European Central Bank's Draghi cautiously upbeat on eurozone
Posted May 10
FRANKFURT, Germany — The head of the European Central Bank says that risks to the strengthening economy of the 19-country eurozone have fallen — but insists it's too early to declare victory and start withdrawing stimulus measures.
Mario Draghi said in remarks delivered Wednesday in the Dutch parliament that recent data confirm that the rebound "is becoming increasingly solid and that downside risks have further diminished."
He added that "nevertheless, it is too early to declare success" and stressed that the bank's improved forecasts assume the full implementation of its stimulus measures. The bank says it will continue pumping 60 billion euros ($66 billion) a month in newly printed money into the economy through the end of the year, and beyond if necessary. The bank has also held its key interest rate benchmark at a record low of zero even as growth picked up.
Draghi was greeted by finance committee chairman Pieter Duisenberg, the son of Wim Duisenberg, the first head of the ECB when it was created in 1998 ahead of the introduction of the shared euro currency in 1999. Wim Duisenberg died in 2005.
The committee, however, gave Draghi anything but a nostalgic reception. The ECB's stimulus programs have provoked criticism in the more prosperous northern European countries such as Germany and the Netherlands. That's because the stimulus efforts to lower market interest rates are seen as hurting savers and bailing out less financially solid countries.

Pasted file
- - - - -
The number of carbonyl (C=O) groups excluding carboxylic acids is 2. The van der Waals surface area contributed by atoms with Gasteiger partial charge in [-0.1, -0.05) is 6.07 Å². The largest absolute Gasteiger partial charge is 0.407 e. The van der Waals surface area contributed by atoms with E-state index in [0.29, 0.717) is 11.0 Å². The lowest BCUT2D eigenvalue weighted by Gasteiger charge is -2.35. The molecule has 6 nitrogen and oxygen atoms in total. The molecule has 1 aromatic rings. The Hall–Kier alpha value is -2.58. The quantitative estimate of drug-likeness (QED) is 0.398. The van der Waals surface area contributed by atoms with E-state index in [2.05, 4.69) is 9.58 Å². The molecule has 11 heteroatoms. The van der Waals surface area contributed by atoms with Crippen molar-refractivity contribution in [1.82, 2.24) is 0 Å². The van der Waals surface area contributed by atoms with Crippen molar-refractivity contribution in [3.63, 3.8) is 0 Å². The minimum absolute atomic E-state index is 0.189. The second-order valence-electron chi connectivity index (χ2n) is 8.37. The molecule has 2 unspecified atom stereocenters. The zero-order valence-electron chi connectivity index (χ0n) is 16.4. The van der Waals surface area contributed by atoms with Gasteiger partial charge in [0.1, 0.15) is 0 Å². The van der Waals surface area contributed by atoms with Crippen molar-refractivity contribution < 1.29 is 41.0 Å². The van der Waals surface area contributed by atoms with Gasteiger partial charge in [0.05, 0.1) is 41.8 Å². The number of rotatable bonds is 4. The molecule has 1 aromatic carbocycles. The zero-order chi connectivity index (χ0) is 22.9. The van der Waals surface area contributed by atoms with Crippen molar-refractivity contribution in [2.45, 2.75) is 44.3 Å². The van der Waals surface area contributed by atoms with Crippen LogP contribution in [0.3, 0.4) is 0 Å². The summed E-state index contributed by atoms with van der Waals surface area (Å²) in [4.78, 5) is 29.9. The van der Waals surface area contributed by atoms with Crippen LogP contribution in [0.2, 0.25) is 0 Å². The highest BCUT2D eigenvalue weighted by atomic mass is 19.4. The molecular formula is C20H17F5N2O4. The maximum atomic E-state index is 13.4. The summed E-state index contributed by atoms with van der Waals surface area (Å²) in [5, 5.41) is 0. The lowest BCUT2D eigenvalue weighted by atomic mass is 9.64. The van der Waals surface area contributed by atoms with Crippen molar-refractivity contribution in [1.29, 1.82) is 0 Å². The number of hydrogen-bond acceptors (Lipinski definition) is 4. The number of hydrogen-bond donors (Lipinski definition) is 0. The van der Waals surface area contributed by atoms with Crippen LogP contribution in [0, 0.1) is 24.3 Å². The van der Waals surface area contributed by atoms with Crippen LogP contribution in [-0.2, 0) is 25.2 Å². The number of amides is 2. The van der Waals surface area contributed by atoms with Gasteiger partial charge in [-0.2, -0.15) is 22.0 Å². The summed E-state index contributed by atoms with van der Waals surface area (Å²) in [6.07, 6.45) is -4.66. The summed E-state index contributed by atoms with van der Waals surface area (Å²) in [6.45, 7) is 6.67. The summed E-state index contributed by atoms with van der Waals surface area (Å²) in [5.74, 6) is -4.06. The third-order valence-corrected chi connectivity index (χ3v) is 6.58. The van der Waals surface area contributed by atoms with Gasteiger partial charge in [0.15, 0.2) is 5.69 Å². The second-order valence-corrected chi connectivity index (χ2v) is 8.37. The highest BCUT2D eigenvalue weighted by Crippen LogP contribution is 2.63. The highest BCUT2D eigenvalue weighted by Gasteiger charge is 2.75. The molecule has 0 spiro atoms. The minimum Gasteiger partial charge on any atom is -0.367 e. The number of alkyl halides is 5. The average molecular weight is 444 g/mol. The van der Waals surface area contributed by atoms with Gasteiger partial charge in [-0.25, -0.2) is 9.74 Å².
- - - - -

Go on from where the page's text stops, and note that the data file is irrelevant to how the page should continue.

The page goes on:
Lawmaker Tony van Dijck told Draghi that "you're not a hero" in the Netherlands by depriving savers of returns on their holdings.
Draghi responded that the stimulus had benefited the economy and ordinary people by helping boost employment. He said the policies had played a role in the creation of 4.5 million jobs over the last three years.
Analysts expect the ECB to signal later this year it will taper the stimulus program in 2018.
The currency union's economy grew 0.5 percent in the first quarter and unemployment has fallen slowly to 9.5 percent, but with sharp differences between countries. Inflation, meanwhile, has risen to 1.9 percent, in line with the ECB's goal of just under 2 percent. But the bank has warned it needs to see that inflation is back on track in a sustainable way. Core inflation, which excludes volatile food and fuel prices, remains at a weak 1.2 percent.
Withdrawing the stimulus will have far-reaching effects. It will mean higher interest costs for longer-term borrowers such as corporations, governments and people with house mortgages. It will make it easier to save for retirement and to fund pension plans out of current income. It could also send bond prices lower in the short terms. Over the longer term, higher rates should make conservative holdings such as savings accounts and bonds more attractive relative to riskier ones such as stocks.